My son feels seen and cared for the way a family member would care for him. His individual needs, concerns, strengths, challenges, and many questions are all lovingly attended to by the staff. He loves the exposure to all the different facets of nature - the outdoors, the seasons, the festivals and rituals that are a part of the school. He also enjoys all of the artwork - the hand knitting, the painting, the woodwork, and much more. He also enjoys the rhythm of the school from the songs they sing to enter the school, to circle time, the puppet shows, the stories of the seasons, the different colors representing the different days. He has even brought some of those traditions into our home and we are all happier for it.
The administration knows every child in the school - not just by name, but they can tell you details about them. What they are strong in, what they need to learn, what their parent's names are. It's a true community at this school and that's true of everyone who works there - from the school leadership to the teachers to the parents. The administration is a key part of the experience for the children as they support the faculty to continue their own learning journey, plan festivals and events that reinforce the education and make many efforts to reinforce a sense of community. Many of the members of the administration have also had their kids go through the school.
The teachers are so committed and generous with their time. They treat the kids so lovingly, giving each- special, individualized care and coaching. Sometimes I am in disbelief of their dedication to our child and how much they seem to truly love him. And amidst their loving and gentle way, they also find a way to enforce the rules, to teach the children to be more independent, to handle difficult situations, and to practice new skills. I honestly couldn't imagine having our son anywhere else after seeing the way the school staff operates the Waldorf Academy. The teachers are so committed to their craft. Every week, they hold a teacher's circle where they talk about developmental concepts, the Waldorf philosophy, the challenges that they are facing in their own teaching. Many of the teachers have been at the school for decades. Our current teacher has served the school for more than 20 years. They are true believers in the philosophy of the school and you can see that in how they carry themselves, not just with the children but in every interaction.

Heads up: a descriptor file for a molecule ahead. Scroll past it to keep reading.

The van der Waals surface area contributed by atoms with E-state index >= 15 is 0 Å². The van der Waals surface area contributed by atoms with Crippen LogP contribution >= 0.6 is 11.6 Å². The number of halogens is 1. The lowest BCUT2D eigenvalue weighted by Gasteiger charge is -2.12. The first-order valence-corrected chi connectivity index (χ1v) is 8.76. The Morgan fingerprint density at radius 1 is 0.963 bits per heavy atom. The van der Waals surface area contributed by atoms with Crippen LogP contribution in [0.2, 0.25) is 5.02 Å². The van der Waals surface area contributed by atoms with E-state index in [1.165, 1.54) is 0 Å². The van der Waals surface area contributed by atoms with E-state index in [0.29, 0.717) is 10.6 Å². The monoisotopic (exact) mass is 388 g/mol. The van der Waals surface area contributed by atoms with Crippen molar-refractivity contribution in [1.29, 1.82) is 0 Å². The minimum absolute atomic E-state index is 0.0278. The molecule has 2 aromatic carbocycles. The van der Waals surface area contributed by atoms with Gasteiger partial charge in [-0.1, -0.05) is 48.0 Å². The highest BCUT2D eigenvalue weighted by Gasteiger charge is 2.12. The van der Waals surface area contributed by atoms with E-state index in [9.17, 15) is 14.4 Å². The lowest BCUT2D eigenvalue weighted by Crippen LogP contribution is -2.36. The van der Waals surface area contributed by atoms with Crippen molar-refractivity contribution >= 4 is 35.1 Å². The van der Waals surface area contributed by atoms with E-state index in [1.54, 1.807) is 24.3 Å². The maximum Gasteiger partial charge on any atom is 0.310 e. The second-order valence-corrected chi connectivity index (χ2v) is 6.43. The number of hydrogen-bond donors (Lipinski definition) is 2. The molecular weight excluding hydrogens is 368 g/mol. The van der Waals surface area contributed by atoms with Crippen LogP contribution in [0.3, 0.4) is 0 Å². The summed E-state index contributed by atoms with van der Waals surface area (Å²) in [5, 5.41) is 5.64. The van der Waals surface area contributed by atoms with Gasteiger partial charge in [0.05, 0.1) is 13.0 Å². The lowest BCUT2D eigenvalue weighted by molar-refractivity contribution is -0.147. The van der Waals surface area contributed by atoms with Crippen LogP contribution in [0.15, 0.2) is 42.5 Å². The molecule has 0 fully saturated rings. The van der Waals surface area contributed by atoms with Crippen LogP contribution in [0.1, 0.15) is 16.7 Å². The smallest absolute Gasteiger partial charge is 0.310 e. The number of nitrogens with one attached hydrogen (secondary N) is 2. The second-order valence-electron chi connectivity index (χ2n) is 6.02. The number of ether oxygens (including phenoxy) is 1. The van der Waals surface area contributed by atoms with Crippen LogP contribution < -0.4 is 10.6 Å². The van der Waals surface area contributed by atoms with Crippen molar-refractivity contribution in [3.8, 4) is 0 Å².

The academic program is holistic. It aims to develop the whole child and, in doing so, goes well beyond traditional academics to include the creative, social, physical, and spiritual aspects of the children as well. To be clear, the academics is very strong and children go on to very successful careers in a wide array of disciplines. But they also learn how to develop as people, not just students. The kids in Grade 6, 7, and 8 can have a conversation with you as if you were talking to another adult. They are mature, self-confident but humble, and outward-focused. Children make their own textbooks, reinforcing their learning and allowing them to be creative in how to present the information. They build things, they use song and drama to bring concepts to life.